More Than Just a Pokerface: Lady Gaga as Architectural Cipher
This was one of my favourite posts that I came across last week. Music, fashion and architecture combined, contrasted and critiqued.
Smart idea—compare both good and bad design at the same time. I suspect this blog will pick up some traction soon.
The Over-the-Phone Test
Good method for some but not all design ideas. While simple is ideal, understandable is a better target to shoot for.
Designers on Twitter
While I don’t take these type of lists too seriously, it was nice to be added to this one.
Hand & Arrow Icons from this post
I had no idea how many people like myself were searching for arrow cursor icon. Now you know where to find them…
THE 10 BEST FOOD TRUCKS IN AMERICA
Ok list, a couple from NYC in there.
IMG MGMT: The Nine Eyes of Google Street View
Amazing captures from Google maps. A really insane viewpoint of what’s going on out there…
Rethinking Maps and from Amazon
This book looks like a great read, though it’s a bit pricey.
I like dots, and I like visualizations—hence this is the perfect post for me.
Scientists Prove Dogs Look Like Their Owners
It’s finally official. This is what my weimaraner Madison and I look together posted on Flickr a year ago.
A going concern. Toilet signage as an international cultural artefact
Interesting to see how people all over the world show where to go the bathroom.
The future of the textbook
More questions about reading on paper.
Reading Non-Braille Books and Tactile Flash Cards for the Blind
Great idea to use design and technology to help people.
The 65 Most Annoying things about the Web Today
Good list to take note of.
Talking ‘bout (m)Y Generation
Good to hear what the kids are talking about these days too.
It’s Official: Captchas Are Bad for Business
Interesting contradiction to my mention of captcha’s a couple week’s ago in Link Drop.
Data Visualization: Stories for the Information Age
This is kind of old by interweb standards, but just in case you missed it, it’s worth a look. Lot’s of good listings of both familiar and unfamiliar data viz stuff.
Drink from Concrete & Glass
I’d love to get a set of these. Cool contrast of materials.
Nike Basketball’s 10 Best TV Commercials
This is art.
Things to consider.
The direction forward with web fonts
More about typefaces and reading on the web.
It’s been a bit of an up and down week over here at DesignNotes. I’ve been under the weather of most of the week which is highly unusual, and on the flip side the weather outside has been actually pretty decent. In more relatable Link Drop news, I found that the sites I spent time with has a lot of personal expressing in them. There’s a bunch of interviews, process and visualization. Intermixed with all that are the normal tech., Apple and Twitter issues.
President Barack Obama for BusinessWeek
Brad has to be my favourite photographer that I like to share my doom and gloom predictions about the print industry with. He’s also old school but in a good way. Recently he visited the White House for BusinessWeek to shoot a cover story on Barack Obama. This is his post about the experience, something that more photographers should do once their images are published.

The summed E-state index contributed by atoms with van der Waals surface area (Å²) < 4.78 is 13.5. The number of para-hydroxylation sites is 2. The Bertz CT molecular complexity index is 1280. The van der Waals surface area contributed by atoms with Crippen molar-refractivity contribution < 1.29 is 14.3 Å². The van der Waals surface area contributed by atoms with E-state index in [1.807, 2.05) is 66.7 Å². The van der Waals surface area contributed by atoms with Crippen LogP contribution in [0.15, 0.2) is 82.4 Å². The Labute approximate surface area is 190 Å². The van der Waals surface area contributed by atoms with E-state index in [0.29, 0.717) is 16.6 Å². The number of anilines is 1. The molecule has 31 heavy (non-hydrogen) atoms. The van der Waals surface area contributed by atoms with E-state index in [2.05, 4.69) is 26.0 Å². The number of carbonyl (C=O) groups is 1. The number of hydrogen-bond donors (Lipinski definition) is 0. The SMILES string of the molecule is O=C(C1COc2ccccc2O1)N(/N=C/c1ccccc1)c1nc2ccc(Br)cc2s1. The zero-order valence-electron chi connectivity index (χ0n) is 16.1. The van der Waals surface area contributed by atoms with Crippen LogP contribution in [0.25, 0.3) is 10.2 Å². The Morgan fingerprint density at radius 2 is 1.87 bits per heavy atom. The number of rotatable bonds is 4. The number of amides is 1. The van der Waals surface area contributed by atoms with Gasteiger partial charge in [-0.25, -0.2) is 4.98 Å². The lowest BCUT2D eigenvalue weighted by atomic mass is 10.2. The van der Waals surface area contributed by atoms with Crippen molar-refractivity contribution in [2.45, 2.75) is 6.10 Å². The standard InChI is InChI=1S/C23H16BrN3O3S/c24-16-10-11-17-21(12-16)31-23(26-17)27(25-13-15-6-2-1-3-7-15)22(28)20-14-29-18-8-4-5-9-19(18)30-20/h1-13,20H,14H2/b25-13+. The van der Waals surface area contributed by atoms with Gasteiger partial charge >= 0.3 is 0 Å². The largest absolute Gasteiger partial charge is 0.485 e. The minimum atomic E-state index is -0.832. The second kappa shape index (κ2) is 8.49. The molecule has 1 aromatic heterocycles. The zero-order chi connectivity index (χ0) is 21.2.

Advertising’s revenge of the nerds
This was by far the most popular of the sites I passed along this week via Twitter. It’s hard to say if this really is a new concept or one that’s being reported on. Non creatives will always be more attentive to stats that show graphs going up. Designer’s just need to understand that and use it to their advantage.
Why Does the Best Design of 2009 Still Look Like 2000?
This was probably one of the more important articles that could warrant some more in depth consideration. Comparing some of the best in industrial design today to the past, there hasn’t been a huge leap in the design. Minor tweaks aside there isn’t much new. I think this also could be a bigger issue of business culture in general. Look at what others have done and replicate.
On the inequities of design competitions
I really like this quote so I’m copy + pasting it here “…Designers who win awards for edgy design they did for a friend’s business– with a print run of one hundred or something like that? They’ve got no art director, no creative director, no client’s representative, no agency person. Where’s the obstacle to good design there? But take something like a cheese. When I see a really good package for a cheese– I know what that designer went through to get there. It makes me want to fall on my knees and kiss that designer’s feet, that cheese. —Ernesto Aparicio”
There’s a lot of takeaways from this practical statement. Can design that is collaborative, ie working closely with those that are not as passionate about doing something new be celebrated as much as the artist that does design on the side? This example also illustrates why I don’t show a lot of images from designers web sites. For me to truly appreciate a design I need to see it in the real world. Design magazines don’t barely reflect the real world that real design flows into. If I’m going to suggest a poster is pretty good, I better be able to see it against a real wall with other posters surrounding it.
This tries to end the mysticism of art trying to be design. Good design takes time, but it doesn’t mean that we have to be having an outer body experience to do appropriate work.
JK Wedding Entrance Dance